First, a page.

Wednesday, July 29, 2020

Up On the Roof (2 Views)

Beyond Fortuna atop her golden globe are a few people fortunate enough to be spending a summer evening out on an altana overlooking the bacino of San Marco

Monday, July 20, 2020

This Year's Festa del Redentore: Music--Instead of Fireworks--In the Air (16 Views)

Venice's Festa del Redentore is famous for its midnight firework show--but not this year. In the wake of the corona virus crisis in Italy, and in acknowledgement of the ongoing danger it presents and the serious damages--both physiological and economic--it continues to cause, city authorities decided pyrotechnics would be inappropriate.

This year the origins of the festa in the plague of 1576 reasserted themselves, and the realities of the present dictated a more subdued and intimate approach.

The bridge across the Giudecca was set up as usual (as you can see above), and the religious festivities in the church were carried out as usual (though in accordance with social distancing guidelines). But the day-tripping and mass tourist crowds were absent, and the bacino of San Marco--typically packed by the afternoon with boats claiming their places for the firework display at night--was basically empty, but for law enforcement, some residents such as ourselves tooling around, and four decorated and illuminated barges carrying live musical acts, in the tradition of the galleggianti of old (as illustrated on the website of the Venice non-profit organization Arzanà, which is dedicated to the study, conservation, and restoration of the traditional boats of the lagoon).

(A complete list of the performers on the boats can be found here, and includes the ever-popular local band Furio e gli Ska-J). 

A mid-20th century example of a galleggiante from the Arzanà website entry on this kind of festival boat

One of this year's four roving galleggianti (at right above, and in images below) performs for diners on the Giudecca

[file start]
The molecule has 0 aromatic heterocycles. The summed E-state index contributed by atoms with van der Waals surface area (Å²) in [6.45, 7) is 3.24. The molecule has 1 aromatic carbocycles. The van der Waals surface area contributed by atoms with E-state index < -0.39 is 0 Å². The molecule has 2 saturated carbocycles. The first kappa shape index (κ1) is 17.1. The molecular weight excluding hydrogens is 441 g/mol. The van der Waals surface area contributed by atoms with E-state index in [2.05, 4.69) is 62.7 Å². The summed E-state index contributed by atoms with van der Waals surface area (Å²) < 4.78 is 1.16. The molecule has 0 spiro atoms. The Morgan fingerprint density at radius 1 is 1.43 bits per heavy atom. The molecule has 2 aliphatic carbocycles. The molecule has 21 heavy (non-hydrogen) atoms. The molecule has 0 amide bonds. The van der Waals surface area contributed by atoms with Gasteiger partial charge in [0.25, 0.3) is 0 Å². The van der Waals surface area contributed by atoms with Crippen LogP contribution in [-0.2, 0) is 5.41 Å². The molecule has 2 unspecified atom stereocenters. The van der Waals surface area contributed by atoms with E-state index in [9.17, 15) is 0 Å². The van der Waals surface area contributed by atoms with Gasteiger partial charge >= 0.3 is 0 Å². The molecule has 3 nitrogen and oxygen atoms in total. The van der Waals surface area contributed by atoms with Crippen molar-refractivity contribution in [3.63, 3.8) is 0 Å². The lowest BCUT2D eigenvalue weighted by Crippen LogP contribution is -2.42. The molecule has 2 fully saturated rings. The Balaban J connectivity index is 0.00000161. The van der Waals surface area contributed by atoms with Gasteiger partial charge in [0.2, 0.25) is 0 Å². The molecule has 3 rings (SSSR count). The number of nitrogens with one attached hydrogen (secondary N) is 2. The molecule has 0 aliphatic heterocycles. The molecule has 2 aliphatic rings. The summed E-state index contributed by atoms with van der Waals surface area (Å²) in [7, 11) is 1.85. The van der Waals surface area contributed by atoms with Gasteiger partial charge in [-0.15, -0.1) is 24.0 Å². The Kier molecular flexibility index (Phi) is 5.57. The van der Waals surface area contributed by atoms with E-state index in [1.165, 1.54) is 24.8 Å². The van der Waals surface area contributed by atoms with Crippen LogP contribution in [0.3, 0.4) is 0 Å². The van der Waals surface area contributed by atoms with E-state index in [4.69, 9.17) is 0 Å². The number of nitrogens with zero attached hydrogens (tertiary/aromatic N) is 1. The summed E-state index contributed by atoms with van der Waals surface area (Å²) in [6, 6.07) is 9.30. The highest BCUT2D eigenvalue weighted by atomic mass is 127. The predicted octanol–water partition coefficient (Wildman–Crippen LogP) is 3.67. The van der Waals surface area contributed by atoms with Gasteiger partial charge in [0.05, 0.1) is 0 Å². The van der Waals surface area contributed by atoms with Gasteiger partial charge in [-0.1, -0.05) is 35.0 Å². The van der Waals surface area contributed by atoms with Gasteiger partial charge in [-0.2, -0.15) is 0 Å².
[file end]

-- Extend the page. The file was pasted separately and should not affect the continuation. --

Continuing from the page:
A rain storm on Friday night left the Chinese lanterns lining both sides of the Giudecca Canal bedraggled--but their lights no less bright...

We strung our boat with some lanterns of its own.

The same gallegiante passes beneath the votive bridge...

While another makes a stop in front of La Zecca

A view of the lanterns strung from the Punta della Dogana taken on Friday evening, before the rains transmogrified them

Though no boats anchored this year in the bacino, some did moor along the Grand Canal, to eat dinner and enjoy the passing galleggianti

Other people, as is typical each year, set up their dinner tables on fondamente

Saturday afternoon, before any of the four galleggianti were launched, this mototopo with three lip-syncing ladies passed down the Grand Canal--but, as far as I could ascertain, they were shooting a music video rather than celebrating the festa.
The votive bridge on Friday evening

Friday, July 17, 2020

Butterflies on the Grand Canal, This Morning

The butterflies are printed on the dress, and the dress and driver are protected from splashes by a tidy glass compartment

Tuesday, July 7, 2020

Venetian Griddiness

Not really a grid, but with the interplay of colors and late afternoon light, as tidy and subdued a geometric composition as one is likely to find here.

Manhattan is famous for the grid layout of all but its oldest sections, but grids are usually the last thing one associates with Venice, which typically avoids--or, thanks to its unstable soil, falls away from--the strict right angle in a way that William Blake would have much appreciated (as, indeed, Ruskin did).

Which, for me at least, only makes those surprising appearances of anything approaching a grid here all the more striking.

A very large warehouse door within the Arsenale

Sheets of white paper conceal renovation work being done in the garden of Casa dei Tre Ochi on Giudecca

Stairwell window in apartment/office building near Piazale Roma

On Calle Bembo

Parking garage near Piazzale Roma

Friday, July 3, 2020

The Way We Were--And, Hopefully, Won't Be Again (7 Views)

Campo San Bartolomeo, Friday, September 20, 2019, 12:40 pm
I was going through some old folders of unused images on my computer and was struck by these reminders of what had become the norm for life in Venice before the novel coronavirus--in spite of the fact that city authorities had been warned quite literally for decades that an economy dependent almost entirely upon tourism left its residents and the city itself in a perilous position.

The question now (as asked by this article in yesterday's NY Times) is whether the city can develop a better balanced and more productive approach to the complicated challenge of keeping itself afloat.

Piazza San Marco, Tuesday, May 29, 2018, 3:00 pm

Bacino di San Marco, Sunday, September 9, 2018, 6:33 pm

Ponte di Rialto, Friday, May 17, 2019, 12:55 pm

Campo Santa Marina, Friday, May 17, 2019, 11:00 am (Tourists on a balcony and tourists in a group regard one another.)

Salizada San Lio, Sunday, June 3, 2018, 11:38 am

Piazza San Marco, Tuesday, June 5, 2018, 12:36 pm